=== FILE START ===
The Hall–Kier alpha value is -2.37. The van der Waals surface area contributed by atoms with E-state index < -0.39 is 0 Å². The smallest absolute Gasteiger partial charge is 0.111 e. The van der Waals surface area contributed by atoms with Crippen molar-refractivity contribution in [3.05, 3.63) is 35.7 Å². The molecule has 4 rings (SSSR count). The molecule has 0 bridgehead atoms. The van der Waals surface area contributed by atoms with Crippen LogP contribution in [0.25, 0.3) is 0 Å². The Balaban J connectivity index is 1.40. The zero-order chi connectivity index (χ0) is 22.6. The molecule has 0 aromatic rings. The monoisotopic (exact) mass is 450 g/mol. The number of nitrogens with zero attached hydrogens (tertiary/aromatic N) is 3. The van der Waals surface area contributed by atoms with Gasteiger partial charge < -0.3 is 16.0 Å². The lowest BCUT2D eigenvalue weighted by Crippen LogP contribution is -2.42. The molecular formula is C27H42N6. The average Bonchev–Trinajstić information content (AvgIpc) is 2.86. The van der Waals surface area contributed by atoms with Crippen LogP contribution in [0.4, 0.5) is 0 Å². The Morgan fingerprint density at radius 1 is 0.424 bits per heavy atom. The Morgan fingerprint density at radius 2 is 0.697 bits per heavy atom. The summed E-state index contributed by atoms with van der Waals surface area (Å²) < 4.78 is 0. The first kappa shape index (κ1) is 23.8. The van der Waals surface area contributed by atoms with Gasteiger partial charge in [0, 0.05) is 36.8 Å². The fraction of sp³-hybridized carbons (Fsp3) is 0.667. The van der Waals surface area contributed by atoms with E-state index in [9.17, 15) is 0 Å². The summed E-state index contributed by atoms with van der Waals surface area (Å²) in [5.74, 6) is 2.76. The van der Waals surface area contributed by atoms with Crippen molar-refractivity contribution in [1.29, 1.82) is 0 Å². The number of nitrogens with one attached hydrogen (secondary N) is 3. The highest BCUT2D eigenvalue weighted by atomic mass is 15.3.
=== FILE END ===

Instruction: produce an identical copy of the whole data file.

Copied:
The Hall–Kier alpha value is -2.37. The van der Waals surface area contributed by atoms with E-state index < -0.39 is 0 Å². The smallest absolute Gasteiger partial charge is 0.111 e. The van der Waals surface area contributed by atoms with Crippen molar-refractivity contribution in [3.05, 3.63) is 35.7 Å². The molecule has 4 rings (SSSR count). The molecule has 0 bridgehead atoms. The van der Waals surface area contributed by atoms with Crippen LogP contribution in [0.25, 0.3) is 0 Å². The Balaban J connectivity index is 1.40. The zero-order chi connectivity index (χ0) is 22.6. The molecule has 0 aromatic rings. The monoisotopic (exact) mass is 450 g/mol. The number of nitrogens with zero attached hydrogens (tertiary/aromatic N) is 3. The van der Waals surface area contributed by atoms with Gasteiger partial charge < -0.3 is 16.0 Å². The lowest BCUT2D eigenvalue weighted by Crippen LogP contribution is -2.42. The molecular formula is C27H42N6. The average Bonchev–Trinajstić information content (AvgIpc) is 2.86. The van der Waals surface area contributed by atoms with Crippen LogP contribution in [0.4, 0.5) is 0 Å². The Morgan fingerprint density at radius 1 is 0.424 bits per heavy atom. The Morgan fingerprint density at radius 2 is 0.697 bits per heavy atom. The summed E-state index contributed by atoms with van der Waals surface area (Å²) < 4.78 is 0. The first kappa shape index (κ1) is 23.8. The van der Waals surface area contributed by atoms with Gasteiger partial charge in [0, 0.05) is 36.8 Å². The fraction of sp³-hybridized carbons (Fsp3) is 0.667. The van der Waals surface area contributed by atoms with E-state index in [9.17, 15) is 0 Å². The summed E-state index contributed by atoms with van der Waals surface area (Å²) in [5.74, 6) is 2.76. The van der Waals surface area contributed by atoms with Crippen molar-refractivity contribution in [1.29, 1.82) is 0 Å². The number of nitrogens with one attached hydrogen (secondary N) is 3. The highest BCUT2D eigenvalue weighted by atomic mass is 15.3.